Tourists risk lives for pictures of rare jaguars fighting

Two elusive jaguars pictured fighting in Brazil

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Tourists get too close to jaguars fighting on beach in Brazil


These hair-raising pictures show brave tourists risking their lives for pictures as they strayed close to fighting jaguars.

Seasoned wildlife photographer Paul Williams was overjoyed to finally find elusive jaguars in their natural habitat, the Brazilian Pantanal, the world's largest tropical wetland area.

But Paul, 34, who works for the BBC Natural History Unit, soon found his joy turn to terror as he watched foolhardy tour boats jostling to see which could get the closest.

He had planned to film the amazing scenes, but was quickly blocked by several tourist boats wanting to get the best view.

Paul told Rex Features: "I came across this group of young males on the corner of a river in the northern Pantanal - they appeared to be play-fighting. It wasn't long before a group of tourist boats also spotted the scene but I kept my distance knowing how dangerous jaguar are.

"The tourists went far too close for comfort. These cats have powerful legs and can jump several metres in one bound. In fact their name comes from the native American word yaguar meaning 'he who kills in one leap'.

"At the time we guessed that they were about five metres away just of the edge of the bank.

"I was in the Pantanal to film various animals for a TV series. What I really wanted to film and photograph was jaguar - the biggest cat in the Americas and one of the most elusive and difficult to see.

Tourists get too close to jaguars fighting on beach in Brazil


"I couldn't believe my luck when we stumbled across a scene of four jaguar on a bend in the river (we only ever got a shot of 3 in the same frame) - a female and three large, but immature, males. We assumed that they were closely related and this would be a unique opportunity to film and photograph natural behaviour.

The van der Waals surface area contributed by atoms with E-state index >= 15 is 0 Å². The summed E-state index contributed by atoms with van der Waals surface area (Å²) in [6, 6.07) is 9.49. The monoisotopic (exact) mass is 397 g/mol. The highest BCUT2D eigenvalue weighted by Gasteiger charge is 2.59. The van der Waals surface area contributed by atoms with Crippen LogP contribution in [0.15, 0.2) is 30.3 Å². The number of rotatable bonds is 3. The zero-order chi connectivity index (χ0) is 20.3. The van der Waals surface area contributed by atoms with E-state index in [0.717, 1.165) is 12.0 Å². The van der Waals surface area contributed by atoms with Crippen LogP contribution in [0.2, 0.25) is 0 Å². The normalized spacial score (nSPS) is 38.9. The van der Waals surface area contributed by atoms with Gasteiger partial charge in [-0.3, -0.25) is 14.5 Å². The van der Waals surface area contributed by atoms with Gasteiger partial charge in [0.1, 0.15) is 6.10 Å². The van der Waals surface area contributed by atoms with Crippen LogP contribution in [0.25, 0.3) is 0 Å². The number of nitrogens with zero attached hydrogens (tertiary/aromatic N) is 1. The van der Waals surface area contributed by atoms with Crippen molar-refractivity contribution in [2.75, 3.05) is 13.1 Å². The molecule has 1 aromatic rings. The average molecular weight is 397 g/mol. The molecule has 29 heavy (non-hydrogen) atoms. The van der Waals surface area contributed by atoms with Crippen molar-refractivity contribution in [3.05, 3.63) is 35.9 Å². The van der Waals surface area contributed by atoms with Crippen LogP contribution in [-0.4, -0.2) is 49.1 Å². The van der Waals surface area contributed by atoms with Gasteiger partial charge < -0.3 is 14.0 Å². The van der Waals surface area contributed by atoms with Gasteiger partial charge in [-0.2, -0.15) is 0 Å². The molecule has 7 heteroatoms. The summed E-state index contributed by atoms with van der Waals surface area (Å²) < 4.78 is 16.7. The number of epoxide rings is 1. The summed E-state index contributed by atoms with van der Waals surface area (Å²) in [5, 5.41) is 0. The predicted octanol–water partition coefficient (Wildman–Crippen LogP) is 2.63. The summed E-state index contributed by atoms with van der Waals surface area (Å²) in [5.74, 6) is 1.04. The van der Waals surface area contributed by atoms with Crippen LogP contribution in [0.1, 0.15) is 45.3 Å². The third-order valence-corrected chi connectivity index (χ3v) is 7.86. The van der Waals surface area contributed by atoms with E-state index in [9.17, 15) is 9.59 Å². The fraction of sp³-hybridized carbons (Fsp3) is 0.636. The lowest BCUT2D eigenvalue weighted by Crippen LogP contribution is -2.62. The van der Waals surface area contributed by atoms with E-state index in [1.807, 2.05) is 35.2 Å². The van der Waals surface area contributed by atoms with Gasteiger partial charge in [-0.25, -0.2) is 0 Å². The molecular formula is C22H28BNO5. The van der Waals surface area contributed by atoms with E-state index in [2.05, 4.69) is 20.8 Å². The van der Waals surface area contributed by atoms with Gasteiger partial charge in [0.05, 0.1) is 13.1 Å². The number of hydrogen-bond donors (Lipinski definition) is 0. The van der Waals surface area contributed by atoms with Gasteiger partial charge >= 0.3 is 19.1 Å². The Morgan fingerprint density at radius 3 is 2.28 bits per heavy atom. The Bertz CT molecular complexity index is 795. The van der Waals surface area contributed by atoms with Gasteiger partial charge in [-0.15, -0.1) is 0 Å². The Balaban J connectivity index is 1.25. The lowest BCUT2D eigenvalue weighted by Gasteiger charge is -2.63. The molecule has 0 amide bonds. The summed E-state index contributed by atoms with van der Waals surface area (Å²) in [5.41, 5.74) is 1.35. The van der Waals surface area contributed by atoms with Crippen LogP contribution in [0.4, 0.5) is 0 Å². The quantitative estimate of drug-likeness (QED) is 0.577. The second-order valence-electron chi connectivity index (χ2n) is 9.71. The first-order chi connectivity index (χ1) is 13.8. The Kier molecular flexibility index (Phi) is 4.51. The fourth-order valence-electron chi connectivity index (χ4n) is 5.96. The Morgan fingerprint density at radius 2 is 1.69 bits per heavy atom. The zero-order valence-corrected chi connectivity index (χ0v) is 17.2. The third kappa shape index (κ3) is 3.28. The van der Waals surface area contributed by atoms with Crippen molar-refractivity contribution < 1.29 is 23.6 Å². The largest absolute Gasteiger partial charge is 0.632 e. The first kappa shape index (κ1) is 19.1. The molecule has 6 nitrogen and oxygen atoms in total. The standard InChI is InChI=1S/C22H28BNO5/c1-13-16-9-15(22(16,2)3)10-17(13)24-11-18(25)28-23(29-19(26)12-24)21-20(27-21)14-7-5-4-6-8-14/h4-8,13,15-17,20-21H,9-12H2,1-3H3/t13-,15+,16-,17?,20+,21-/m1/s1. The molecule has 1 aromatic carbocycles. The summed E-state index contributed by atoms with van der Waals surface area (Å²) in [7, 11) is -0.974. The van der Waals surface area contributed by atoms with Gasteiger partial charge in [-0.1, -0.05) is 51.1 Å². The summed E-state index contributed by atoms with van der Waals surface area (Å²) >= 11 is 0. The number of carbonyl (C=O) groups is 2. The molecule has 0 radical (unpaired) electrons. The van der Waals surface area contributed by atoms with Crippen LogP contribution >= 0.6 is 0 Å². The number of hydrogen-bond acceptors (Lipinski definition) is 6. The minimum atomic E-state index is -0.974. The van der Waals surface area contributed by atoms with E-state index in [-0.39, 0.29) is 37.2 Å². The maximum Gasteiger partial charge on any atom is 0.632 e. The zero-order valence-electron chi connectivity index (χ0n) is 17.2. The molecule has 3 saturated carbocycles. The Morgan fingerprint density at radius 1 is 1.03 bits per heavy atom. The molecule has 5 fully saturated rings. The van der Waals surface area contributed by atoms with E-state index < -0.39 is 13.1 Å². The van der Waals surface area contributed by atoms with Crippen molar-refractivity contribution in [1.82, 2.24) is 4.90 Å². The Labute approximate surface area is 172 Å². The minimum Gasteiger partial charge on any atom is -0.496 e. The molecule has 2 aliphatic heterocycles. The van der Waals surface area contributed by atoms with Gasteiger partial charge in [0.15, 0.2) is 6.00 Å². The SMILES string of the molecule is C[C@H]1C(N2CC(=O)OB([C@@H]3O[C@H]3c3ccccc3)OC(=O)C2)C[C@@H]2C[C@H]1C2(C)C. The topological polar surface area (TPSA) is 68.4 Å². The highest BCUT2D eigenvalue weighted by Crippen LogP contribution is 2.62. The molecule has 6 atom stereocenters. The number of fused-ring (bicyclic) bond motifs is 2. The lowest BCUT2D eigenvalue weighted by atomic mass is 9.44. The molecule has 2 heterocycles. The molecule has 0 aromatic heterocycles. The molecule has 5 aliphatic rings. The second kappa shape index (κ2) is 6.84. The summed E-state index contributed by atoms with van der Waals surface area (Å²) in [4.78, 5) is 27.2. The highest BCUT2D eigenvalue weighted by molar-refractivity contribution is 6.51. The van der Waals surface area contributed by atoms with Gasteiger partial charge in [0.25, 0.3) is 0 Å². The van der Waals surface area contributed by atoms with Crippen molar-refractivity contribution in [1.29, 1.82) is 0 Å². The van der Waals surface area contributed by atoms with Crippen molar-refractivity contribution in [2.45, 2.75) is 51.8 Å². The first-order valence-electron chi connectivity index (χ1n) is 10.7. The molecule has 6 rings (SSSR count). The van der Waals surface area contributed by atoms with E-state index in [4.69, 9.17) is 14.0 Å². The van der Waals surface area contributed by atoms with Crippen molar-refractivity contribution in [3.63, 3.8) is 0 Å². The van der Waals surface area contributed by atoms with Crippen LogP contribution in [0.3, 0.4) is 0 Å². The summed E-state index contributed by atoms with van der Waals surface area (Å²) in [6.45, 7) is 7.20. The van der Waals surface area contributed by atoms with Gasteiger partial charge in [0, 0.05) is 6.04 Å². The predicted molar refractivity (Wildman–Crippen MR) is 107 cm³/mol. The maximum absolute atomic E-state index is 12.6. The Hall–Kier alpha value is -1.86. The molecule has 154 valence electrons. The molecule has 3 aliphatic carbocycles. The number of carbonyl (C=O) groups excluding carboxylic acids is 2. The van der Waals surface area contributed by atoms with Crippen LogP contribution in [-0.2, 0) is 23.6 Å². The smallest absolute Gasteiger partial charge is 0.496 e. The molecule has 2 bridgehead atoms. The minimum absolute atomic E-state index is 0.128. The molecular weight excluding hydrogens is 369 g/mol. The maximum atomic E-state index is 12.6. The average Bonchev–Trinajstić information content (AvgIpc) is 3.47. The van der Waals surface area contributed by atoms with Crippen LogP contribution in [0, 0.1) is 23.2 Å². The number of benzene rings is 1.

"I was guided by Mr Toto, who grew up navigating the waterways of the Pantanal. His philosophy is very much the same as ours - to observe natural behaviour and not to influence it. So we did the safest and least intrusive thing we could and moved our boat to the opposite bank where we could use our long lens to capture the action from a safe distance.

"Unfortunately less than 10 minutes later several boats sped into the scene, straight in front of us, blocking our view and putting themselves directly in the line of danger. As the numbers of boats increased the drivers became more aggressive towards one another, cutting each other up to get closer and closer until they were too close for comfort.

"The cats were clearly disturbed by this and didn't stay around long - but had they been so inclined it would have been easy for one of the jaguar to run and leap straight into a boat.

"This area is officially protected but it is down to common courtesy and an unwritten code between guides. Mr Toto said that many of these boat drivers had no training in good practice and did not realise, or care about how their behaviour influenced the animals.

"Sadly it's a scene that's too common in natural parks around the world, but it's important to remember that without tourism many of these areas would be under threat. Everyone has the right to experience nature and wildlife, but the organisations and companies who manage this have a responsibility to ensure that the welfare of the wildlife is paramount."

Paul counted himself lucky on the trip, having had "7 stunning jaguar sightings in 3 days", although he describes the experience as having an unsettling aspect.

"I had been following an otter along a river in the northern Pantanal when I looked up and saw the transfixed eyes of a jaguar staring out from the shade. It's one of the few times that I've looked an animal in the eye knowing that I was the prey," he says.

In pictures: the world's endangered predators

In pictures: the world's endangered predators


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